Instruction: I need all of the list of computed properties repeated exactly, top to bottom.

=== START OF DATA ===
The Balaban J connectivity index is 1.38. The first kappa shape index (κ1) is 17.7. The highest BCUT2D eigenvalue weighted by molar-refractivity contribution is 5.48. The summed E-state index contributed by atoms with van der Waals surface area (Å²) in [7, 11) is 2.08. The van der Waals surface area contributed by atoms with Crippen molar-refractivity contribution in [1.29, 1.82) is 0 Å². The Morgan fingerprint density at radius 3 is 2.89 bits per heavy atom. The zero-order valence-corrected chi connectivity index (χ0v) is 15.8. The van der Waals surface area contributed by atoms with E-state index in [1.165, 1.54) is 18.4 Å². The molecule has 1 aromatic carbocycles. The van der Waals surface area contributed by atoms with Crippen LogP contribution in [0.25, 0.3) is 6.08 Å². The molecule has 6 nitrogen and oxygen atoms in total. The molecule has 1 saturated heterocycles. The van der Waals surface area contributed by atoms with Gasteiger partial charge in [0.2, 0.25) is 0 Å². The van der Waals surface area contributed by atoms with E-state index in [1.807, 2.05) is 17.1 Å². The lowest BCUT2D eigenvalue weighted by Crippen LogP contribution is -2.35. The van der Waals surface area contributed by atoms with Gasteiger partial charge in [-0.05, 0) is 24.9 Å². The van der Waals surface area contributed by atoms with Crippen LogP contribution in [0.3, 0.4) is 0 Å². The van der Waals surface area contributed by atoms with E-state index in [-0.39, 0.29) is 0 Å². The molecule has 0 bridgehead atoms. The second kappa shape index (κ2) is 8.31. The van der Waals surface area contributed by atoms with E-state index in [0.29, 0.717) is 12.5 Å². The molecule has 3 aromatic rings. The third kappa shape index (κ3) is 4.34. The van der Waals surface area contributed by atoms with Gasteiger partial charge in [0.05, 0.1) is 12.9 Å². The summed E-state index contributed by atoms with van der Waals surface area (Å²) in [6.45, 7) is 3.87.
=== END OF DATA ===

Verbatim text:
The Balaban J connectivity index is 1.38. The first kappa shape index (κ1) is 17.7. The highest BCUT2D eigenvalue weighted by molar-refractivity contribution is 5.48. The summed E-state index contributed by atoms with van der Waals surface area (Å²) in [7, 11) is 2.08. The van der Waals surface area contributed by atoms with Crippen molar-refractivity contribution in [1.29, 1.82) is 0 Å². The Morgan fingerprint density at radius 3 is 2.89 bits per heavy atom. The zero-order valence-corrected chi connectivity index (χ0v) is 15.8. The van der Waals surface area contributed by atoms with E-state index in [1.165, 1.54) is 18.4 Å². The molecule has 1 aromatic carbocycles. The van der Waals surface area contributed by atoms with Crippen LogP contribution in [0.25, 0.3) is 6.08 Å². The molecule has 6 nitrogen and oxygen atoms in total. The molecule has 1 saturated heterocycles. The van der Waals surface area contributed by atoms with Gasteiger partial charge in [0.2, 0.25) is 0 Å². The van der Waals surface area contributed by atoms with E-state index in [1.807, 2.05) is 17.1 Å². The lowest BCUT2D eigenvalue weighted by Crippen LogP contribution is -2.35. The van der Waals surface area contributed by atoms with Gasteiger partial charge in [-0.05, 0) is 24.9 Å². The van der Waals surface area contributed by atoms with Crippen LogP contribution in [0.3, 0.4) is 0 Å². The van der Waals surface area contributed by atoms with E-state index in [-0.39, 0.29) is 0 Å². The molecule has 0 bridgehead atoms. The second kappa shape index (κ2) is 8.31. The van der Waals surface area contributed by atoms with E-state index in [0.29, 0.717) is 12.5 Å². The molecule has 3 aromatic rings. The third kappa shape index (κ3) is 4.34. The van der Waals surface area contributed by atoms with Gasteiger partial charge in [0.05, 0.1) is 12.9 Å². The summed E-state index contributed by atoms with van der Waals surface area (Å²) in [6.45, 7) is 3.87.